China has denounced a decision by the Paris city council to bestow honorary citizenship on Tibet's exiled spiritual leader, the Dalai Lama, calling it an insult.

In Beijing Tuesday, a Foreign Ministry spokeswoman Jiang Yu said the gesture in Paris was a grave provocation to all of China's people, including Tibetans, that could damage the two countries' relations.

Pro-Tibet protests during the Olympic torch relay in Paris have triggered an angry response from the Chinese and a boycott of French goods and companies in China.

The French government is sending a number of officials to China this week to help calm growing tensions.

European Commission President Jose Manuel Barroso will also travel to China for a two-day visit starting Thursday.

In an apparent attempt to calm Chinese anger, President Nicolas Sarkozy on Monday sent a letter to a wheelchair-bound Chinese athlete who was targeted by a pro-Tibet protester during the Paris relay.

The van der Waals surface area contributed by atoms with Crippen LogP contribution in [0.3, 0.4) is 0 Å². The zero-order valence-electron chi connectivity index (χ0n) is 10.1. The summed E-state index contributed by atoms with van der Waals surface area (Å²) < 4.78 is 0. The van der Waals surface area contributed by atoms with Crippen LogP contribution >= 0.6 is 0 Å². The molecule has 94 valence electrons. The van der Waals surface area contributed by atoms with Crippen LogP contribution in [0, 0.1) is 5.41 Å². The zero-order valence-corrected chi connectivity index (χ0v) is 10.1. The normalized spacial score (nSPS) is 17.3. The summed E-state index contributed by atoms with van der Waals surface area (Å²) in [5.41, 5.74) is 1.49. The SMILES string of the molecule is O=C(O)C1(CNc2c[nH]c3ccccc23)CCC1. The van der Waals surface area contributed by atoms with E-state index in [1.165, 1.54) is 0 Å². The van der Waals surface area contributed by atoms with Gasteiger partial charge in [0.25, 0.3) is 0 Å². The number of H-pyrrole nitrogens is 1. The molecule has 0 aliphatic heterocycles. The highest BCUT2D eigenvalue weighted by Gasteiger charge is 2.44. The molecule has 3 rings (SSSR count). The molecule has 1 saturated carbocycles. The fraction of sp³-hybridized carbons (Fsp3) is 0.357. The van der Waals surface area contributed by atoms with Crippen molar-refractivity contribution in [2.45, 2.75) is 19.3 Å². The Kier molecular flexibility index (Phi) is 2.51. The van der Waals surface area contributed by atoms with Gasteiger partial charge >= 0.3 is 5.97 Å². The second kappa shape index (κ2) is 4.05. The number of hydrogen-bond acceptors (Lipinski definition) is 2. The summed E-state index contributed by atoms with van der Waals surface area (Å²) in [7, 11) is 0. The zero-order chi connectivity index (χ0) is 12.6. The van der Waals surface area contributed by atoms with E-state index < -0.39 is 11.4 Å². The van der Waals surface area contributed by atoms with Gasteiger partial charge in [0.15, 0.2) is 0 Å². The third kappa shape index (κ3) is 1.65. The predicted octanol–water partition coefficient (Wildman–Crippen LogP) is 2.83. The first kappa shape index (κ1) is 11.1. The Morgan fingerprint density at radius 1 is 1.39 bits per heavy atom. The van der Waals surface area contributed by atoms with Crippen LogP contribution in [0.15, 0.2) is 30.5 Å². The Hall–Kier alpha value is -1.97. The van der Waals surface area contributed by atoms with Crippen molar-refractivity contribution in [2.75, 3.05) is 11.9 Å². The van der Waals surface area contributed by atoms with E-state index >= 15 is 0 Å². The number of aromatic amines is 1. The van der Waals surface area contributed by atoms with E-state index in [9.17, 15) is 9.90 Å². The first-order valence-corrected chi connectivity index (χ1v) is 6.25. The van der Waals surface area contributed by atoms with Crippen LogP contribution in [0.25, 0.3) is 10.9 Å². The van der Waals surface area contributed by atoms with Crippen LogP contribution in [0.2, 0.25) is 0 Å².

Shortly after Mr. Sarkozy sent his letter to the athlete on Monday, the Paris city council declared honorary citizenship for the Dalai Lama and an imprisoned Chinese dissident Hu Jia.

The Dalai Lama met Monday with a top U.S. official in the United States and urged Washington to help Tibet resolve its conflict with the Chinese government.

In response to that meeting between the Dalai Lama and Paula Dobriansky, the U.S. special coordinator for Tibetan issues and under secretary of state for democracy and global affairs, China charged Washington is aiding the Dalai Lama in what it calls his separatist activities.

China contends the Dalai Lama masterminded several weeks of protests in Tibetan areas of China, allegedly in a campaign for Tibetan independence.  The Dalai Lama denies that he triggered the protests, and says he only wants autonomy for Tibet.

Tibet's government-in-exile says more than 150 people have died in the Chinese crackdown on mostly monk-led protests.  China blames Tibetan rioters for the deaths of at least 20 people.